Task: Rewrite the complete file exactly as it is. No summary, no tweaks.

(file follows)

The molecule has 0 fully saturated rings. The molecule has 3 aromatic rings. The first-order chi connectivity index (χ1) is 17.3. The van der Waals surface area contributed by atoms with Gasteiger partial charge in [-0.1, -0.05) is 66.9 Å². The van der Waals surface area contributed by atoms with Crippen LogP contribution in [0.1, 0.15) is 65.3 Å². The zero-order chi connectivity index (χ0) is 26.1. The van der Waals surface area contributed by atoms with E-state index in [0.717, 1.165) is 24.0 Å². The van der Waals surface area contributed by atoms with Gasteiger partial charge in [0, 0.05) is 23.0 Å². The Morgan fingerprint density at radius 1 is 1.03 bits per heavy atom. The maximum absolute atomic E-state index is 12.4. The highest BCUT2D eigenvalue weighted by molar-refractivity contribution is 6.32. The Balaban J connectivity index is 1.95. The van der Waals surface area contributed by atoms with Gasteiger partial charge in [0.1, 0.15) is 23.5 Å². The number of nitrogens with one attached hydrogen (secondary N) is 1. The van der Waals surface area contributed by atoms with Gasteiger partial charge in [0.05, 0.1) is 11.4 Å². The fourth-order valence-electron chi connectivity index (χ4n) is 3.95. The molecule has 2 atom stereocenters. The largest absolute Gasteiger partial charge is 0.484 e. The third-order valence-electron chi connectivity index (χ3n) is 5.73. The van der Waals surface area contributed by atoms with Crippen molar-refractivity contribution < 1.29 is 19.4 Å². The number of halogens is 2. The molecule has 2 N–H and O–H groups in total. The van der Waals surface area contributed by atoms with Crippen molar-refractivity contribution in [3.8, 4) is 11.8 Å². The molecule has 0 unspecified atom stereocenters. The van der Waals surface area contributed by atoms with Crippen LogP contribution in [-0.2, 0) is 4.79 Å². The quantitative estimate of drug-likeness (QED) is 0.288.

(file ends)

The molecule has 0 fully saturated rings. The molecule has 3 aromatic rings. The first-order chi connectivity index (χ1) is 17.3. The van der Waals surface area contributed by atoms with Gasteiger partial charge in [-0.1, -0.05) is 66.9 Å². The van der Waals surface area contributed by atoms with Crippen LogP contribution in [0.1, 0.15) is 65.3 Å². The zero-order chi connectivity index (χ0) is 26.1. The van der Waals surface area contributed by atoms with E-state index in [0.717, 1.165) is 24.0 Å². The van der Waals surface area contributed by atoms with Gasteiger partial charge in [0, 0.05) is 23.0 Å². The Morgan fingerprint density at radius 1 is 1.03 bits per heavy atom. The maximum absolute atomic E-state index is 12.4. The highest BCUT2D eigenvalue weighted by molar-refractivity contribution is 6.32. The Balaban J connectivity index is 1.95. The van der Waals surface area contributed by atoms with Gasteiger partial charge in [0.1, 0.15) is 23.5 Å². The number of nitrogens with one attached hydrogen (secondary N) is 1. The van der Waals surface area contributed by atoms with Gasteiger partial charge in [0.05, 0.1) is 11.4 Å². The fourth-order valence-electron chi connectivity index (χ4n) is 3.95. The molecule has 2 atom stereocenters. The largest absolute Gasteiger partial charge is 0.484 e. The third-order valence-electron chi connectivity index (χ3n) is 5.73. The van der Waals surface area contributed by atoms with Crippen molar-refractivity contribution < 1.29 is 19.4 Å². The number of halogens is 2. The molecule has 2 N–H and O–H groups in total. The van der Waals surface area contributed by atoms with Crippen molar-refractivity contribution in [3.8, 4) is 11.8 Å². The molecule has 0 unspecified atom stereocenters. The van der Waals surface area contributed by atoms with Crippen LogP contribution in [-0.2, 0) is 4.79 Å². The quantitative estimate of drug-likeness (QED) is 0.288.